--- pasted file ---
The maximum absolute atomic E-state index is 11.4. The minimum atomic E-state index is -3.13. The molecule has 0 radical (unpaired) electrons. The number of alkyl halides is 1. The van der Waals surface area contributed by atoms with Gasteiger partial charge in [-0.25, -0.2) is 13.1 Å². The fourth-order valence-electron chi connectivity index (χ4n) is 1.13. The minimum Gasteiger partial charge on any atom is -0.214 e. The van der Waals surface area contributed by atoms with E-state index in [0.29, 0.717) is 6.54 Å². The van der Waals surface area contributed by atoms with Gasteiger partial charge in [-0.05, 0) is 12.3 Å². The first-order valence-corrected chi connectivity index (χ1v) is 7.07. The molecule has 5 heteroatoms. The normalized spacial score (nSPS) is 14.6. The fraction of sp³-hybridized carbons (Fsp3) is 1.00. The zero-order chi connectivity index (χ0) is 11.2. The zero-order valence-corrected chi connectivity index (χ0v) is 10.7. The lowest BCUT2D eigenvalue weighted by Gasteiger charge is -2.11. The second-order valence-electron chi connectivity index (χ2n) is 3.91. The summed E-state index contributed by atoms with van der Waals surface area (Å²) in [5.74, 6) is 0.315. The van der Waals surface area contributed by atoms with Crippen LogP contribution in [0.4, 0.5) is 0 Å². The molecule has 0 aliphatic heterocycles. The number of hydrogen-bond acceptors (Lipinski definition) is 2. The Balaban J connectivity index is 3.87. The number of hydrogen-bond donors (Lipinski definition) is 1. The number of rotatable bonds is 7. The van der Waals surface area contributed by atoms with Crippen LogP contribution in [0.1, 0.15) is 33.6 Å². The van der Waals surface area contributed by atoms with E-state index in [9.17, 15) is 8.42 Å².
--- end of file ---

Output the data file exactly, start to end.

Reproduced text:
The maximum absolute atomic E-state index is 11.4. The minimum atomic E-state index is -3.13. The molecule has 0 radical (unpaired) electrons. The number of alkyl halides is 1. The van der Waals surface area contributed by atoms with Gasteiger partial charge in [-0.25, -0.2) is 13.1 Å². The fourth-order valence-electron chi connectivity index (χ4n) is 1.13. The minimum Gasteiger partial charge on any atom is -0.214 e. The van der Waals surface area contributed by atoms with E-state index in [0.29, 0.717) is 6.54 Å². The van der Waals surface area contributed by atoms with Gasteiger partial charge in [-0.05, 0) is 12.3 Å². The first-order valence-corrected chi connectivity index (χ1v) is 7.07. The molecule has 5 heteroatoms. The normalized spacial score (nSPS) is 14.6. The fraction of sp³-hybridized carbons (Fsp3) is 1.00. The zero-order chi connectivity index (χ0) is 11.2. The zero-order valence-corrected chi connectivity index (χ0v) is 10.7. The lowest BCUT2D eigenvalue weighted by Gasteiger charge is -2.11. The second-order valence-electron chi connectivity index (χ2n) is 3.91. The summed E-state index contributed by atoms with van der Waals surface area (Å²) in [5.74, 6) is 0.315. The van der Waals surface area contributed by atoms with Crippen LogP contribution in [0.4, 0.5) is 0 Å². The molecule has 0 aliphatic heterocycles. The number of hydrogen-bond acceptors (Lipinski definition) is 2. The Balaban J connectivity index is 3.87. The number of hydrogen-bond donors (Lipinski definition) is 1. The number of rotatable bonds is 7. The van der Waals surface area contributed by atoms with Crippen LogP contribution in [0.1, 0.15) is 33.6 Å². The van der Waals surface area contributed by atoms with E-state index in [9.17, 15) is 8.42 Å².